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The Case Against Brain Scans As Evidence In Court

Criminal lawyers increasingly turn to brain science to explain their clients' actions. It's a tactic that's kept defendants out of jail. But neuroscientists say scans can be easily misused or misinterpreted. Now judges must decide whether the evolving science is being used in a sensible way.
NPR

The First Estimate On Insurance Signups Is Pretty Darned Small

There's been a lot of speculation about how many people have signed up for Affordable Care Act insurance. The official number will be reported at the end of the week. But unofficial estimates are leaking out, including 50,000 reported today. That's far less than the 500,000 that the administration originally predicted.
NPR

Aid Groups Struggle To Reach Survivors Of Typhoon Haiyan

More than 600,000 have been left homeless and hungry by the devastating storm. In response, humanitarian agencies are mounting the largest relief operation since the Haitian earthquake in 2010. The biggest challenge right now is getting the basics — clean water and food — to the hardest hit areas.
NPR

$4.2 Billion Deal Highlights Drug Profits From Rare Diseases

Shire's purchase of ViroPharma is all about a medicine to prevent life-threatening swelling attacks caused by a genetic mutation. The drug, called Cinryze, costs more than $4,600 for each treatment. The annual bill can run hundreds of thousands of dollars for each patient.
NPR

Movies Rated PG-13 Feature The Most Gun Violence

Banning R-rated movies for your kids isn't enough to spare them from scenes of gun violence. The amount of gun violence in R-rated films has stayed fairly stable since 1985, while gun violence in PG-13 movies has soared.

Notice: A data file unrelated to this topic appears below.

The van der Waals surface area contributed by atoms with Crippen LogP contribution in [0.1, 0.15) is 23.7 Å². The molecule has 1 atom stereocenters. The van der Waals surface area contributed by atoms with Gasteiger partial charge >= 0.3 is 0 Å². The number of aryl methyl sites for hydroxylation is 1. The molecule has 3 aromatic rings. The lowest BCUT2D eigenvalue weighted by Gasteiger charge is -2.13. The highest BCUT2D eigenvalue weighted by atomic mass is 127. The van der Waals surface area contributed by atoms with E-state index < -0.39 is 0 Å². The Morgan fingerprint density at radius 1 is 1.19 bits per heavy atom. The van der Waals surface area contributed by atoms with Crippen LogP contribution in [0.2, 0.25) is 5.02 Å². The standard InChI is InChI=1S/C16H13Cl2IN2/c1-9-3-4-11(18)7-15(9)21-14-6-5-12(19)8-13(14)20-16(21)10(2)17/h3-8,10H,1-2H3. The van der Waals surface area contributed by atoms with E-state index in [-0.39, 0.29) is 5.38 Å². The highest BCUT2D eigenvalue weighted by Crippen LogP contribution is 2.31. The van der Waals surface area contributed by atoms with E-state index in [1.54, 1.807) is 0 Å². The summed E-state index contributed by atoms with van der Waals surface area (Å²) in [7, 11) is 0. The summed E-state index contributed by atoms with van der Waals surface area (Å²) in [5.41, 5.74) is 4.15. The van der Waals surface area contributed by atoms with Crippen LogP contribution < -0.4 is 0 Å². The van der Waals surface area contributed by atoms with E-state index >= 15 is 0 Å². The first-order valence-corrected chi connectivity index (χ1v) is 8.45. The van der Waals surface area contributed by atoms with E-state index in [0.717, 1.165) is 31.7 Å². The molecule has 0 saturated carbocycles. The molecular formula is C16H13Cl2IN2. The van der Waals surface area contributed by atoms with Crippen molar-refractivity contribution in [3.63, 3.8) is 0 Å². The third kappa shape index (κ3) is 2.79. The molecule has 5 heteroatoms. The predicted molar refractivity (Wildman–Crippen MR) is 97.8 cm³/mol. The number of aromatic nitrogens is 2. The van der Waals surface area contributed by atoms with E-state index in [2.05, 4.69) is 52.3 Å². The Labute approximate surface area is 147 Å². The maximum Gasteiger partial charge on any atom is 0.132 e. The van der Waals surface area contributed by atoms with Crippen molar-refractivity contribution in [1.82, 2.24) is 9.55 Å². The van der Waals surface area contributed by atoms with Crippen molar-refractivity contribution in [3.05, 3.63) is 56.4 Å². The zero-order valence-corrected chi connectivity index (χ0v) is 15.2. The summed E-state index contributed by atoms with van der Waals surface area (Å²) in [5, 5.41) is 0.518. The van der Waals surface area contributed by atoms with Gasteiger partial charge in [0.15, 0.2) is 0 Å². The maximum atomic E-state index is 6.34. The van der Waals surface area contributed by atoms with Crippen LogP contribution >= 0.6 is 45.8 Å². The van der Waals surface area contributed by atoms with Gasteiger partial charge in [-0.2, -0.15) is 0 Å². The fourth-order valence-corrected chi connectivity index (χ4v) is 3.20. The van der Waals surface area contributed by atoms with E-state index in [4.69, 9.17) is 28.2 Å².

NPR

Military Women Combat Challenges in Service

For women in the military, serving can present its own set of challenges, especially when they have to balance duty to their county and duties at home. Guest host Celeste Headlee speaks with two women veterans, Graciela Tiscareño-Sato and Miyoko Hikiji, about their devotion to helping other military women and veterans navigate those challenges.
NPR

Sweat Your Way To A Healthier Brain

Physical exercise can ease depression, slow age-related memory loss and prevent Parkinson-like symptoms, researchers reported at a meeting in San Diego. The findings suggest that people may be making a mistake if they're relying on crossword puzzles and brain-training games for mental wellness.
NPR

Lessons In Leadership: It's Not About You. (It's About Them)

It takes more than a decisive vision to solve intractable world problems, says Harvard leadership expert Ronald Heifetz. Instead, he advises his students — including budding heads-of-state — to think less like surgeons and more like psychiatrists.
NPR

Self-Employed And With Lots Of Questions About Health Care

Self-employed workers are some of the people who could benefit most from insurance under the Affordable Care Act, but figuring out how much coverage will cost can be tricky. Well, we've got answers for them, and also for people wondering about what happens if they don't have any insurance at all.
NPR

Lighting Up The Investigative Path With Polonium-210

Conspiracy theories continue over the death of Palestinian leader Yasser Arafat, and polonium is suspected as the weapon of the alleged assassin. Whatever happened to Arafat, there is a case from 2006 that shows just how destructive the radioactive element can be. It all started with a sip of green tea.

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